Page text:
Strict and Absolute Liability 1 by kTkmK33X

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									Law 12
1                                       Criminal Law                              Ms. Ripley
1
Strict and Absolute Liability (Law in Action, Blair, p.150)

         For some less serious offences, the Crown does not have to establish mens rea to win a
conviction. Such offences are often against regulatory laws, which are federal and provincial statutes
meant to protect the public welfare. Examples of regulatory laws are those dealing with environmental
protection, workplace safety, hunting and fishing regulations, and traffic offences such as speeding. In
writing these laws, legislators must include words such as willfully or with intent if they wish to show that
the Crown must establish mens rea. When such words have not been included, it is assumed that the
offences do not require mens rea.
    Offences that do not require mens rea can be grouped into two liability categories: strict liability
offences and absolute liability offences. For strict liability offences, the accused may acknowledge that
the offence took place but then offer the defence of due diligence, which means that he or she took
every reasonable precaution to avoid committing the offence in question.
    Many offences dealing with environmental pollution are strict liability offences. Consider the case of
the Acme Waste Disposal Company, charged with polluting a river that runs close to its treatment
facility. Lawyers for the defence showed that the company spent several million dollars over the last five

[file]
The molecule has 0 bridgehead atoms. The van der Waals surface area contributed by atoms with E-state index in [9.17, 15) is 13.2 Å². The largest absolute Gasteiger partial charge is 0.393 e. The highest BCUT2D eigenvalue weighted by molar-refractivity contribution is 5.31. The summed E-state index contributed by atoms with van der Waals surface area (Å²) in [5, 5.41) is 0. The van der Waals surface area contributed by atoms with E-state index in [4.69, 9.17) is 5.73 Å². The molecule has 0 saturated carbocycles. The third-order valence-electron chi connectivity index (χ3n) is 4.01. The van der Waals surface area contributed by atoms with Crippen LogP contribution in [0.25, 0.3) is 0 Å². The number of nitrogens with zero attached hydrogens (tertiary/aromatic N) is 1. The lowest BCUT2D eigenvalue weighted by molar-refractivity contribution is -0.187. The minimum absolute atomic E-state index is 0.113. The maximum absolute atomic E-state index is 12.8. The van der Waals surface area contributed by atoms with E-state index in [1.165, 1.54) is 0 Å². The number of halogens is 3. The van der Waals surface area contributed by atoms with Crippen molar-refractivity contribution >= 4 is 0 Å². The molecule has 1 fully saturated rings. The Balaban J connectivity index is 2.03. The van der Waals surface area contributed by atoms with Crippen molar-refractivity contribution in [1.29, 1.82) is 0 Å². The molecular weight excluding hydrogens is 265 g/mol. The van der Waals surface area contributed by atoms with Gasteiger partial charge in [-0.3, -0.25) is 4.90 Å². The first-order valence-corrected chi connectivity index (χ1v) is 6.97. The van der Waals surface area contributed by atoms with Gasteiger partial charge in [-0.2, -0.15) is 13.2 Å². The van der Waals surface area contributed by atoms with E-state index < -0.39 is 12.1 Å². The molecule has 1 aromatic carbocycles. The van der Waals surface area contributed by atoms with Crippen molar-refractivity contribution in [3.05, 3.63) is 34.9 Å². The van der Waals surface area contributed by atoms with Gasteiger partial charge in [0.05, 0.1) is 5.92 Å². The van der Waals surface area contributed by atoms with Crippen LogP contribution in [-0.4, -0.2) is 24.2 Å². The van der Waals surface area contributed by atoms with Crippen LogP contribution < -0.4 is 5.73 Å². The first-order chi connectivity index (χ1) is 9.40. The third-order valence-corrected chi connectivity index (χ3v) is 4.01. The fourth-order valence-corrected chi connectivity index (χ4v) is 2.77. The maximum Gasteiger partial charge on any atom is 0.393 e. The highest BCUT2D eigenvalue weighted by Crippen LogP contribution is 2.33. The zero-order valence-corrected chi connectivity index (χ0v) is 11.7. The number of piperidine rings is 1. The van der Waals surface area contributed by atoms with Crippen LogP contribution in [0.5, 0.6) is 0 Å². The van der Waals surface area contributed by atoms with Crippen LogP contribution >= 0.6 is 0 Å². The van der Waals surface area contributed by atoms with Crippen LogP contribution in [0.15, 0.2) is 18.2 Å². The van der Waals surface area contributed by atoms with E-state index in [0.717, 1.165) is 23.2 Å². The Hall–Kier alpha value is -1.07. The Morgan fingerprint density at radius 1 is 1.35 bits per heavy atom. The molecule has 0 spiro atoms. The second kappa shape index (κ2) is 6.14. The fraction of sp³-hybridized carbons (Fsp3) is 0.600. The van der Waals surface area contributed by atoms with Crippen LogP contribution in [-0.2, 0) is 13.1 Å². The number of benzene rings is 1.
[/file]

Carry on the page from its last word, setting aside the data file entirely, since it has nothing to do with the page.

years in the installation of monitoring devices and special training for staff precisely to avoid the kind of
runoff that occurred from its containment ponds. Further, the defence proved that the runoff occurred as
a direct result of three days of torrential rains that exceeded anything recorded in the last 100 years. In
this case, the judge ruled that the company had shown due diligence. Acme was acquitted of the
charges.
    For absolute liability offences, there is no defence possible. Once the Crown has established that
the offence took place and the accused was responsible for it, the court must find the accused guilty.
Driving without a license or exceeding the speed limit are examples of absolute liability offences.
Because offenders can offer no defence to such a charge once the facts have been established, the
Supreme Court has ruled that they cannot be imprisoned for these offences. The usual penalty is a fine.
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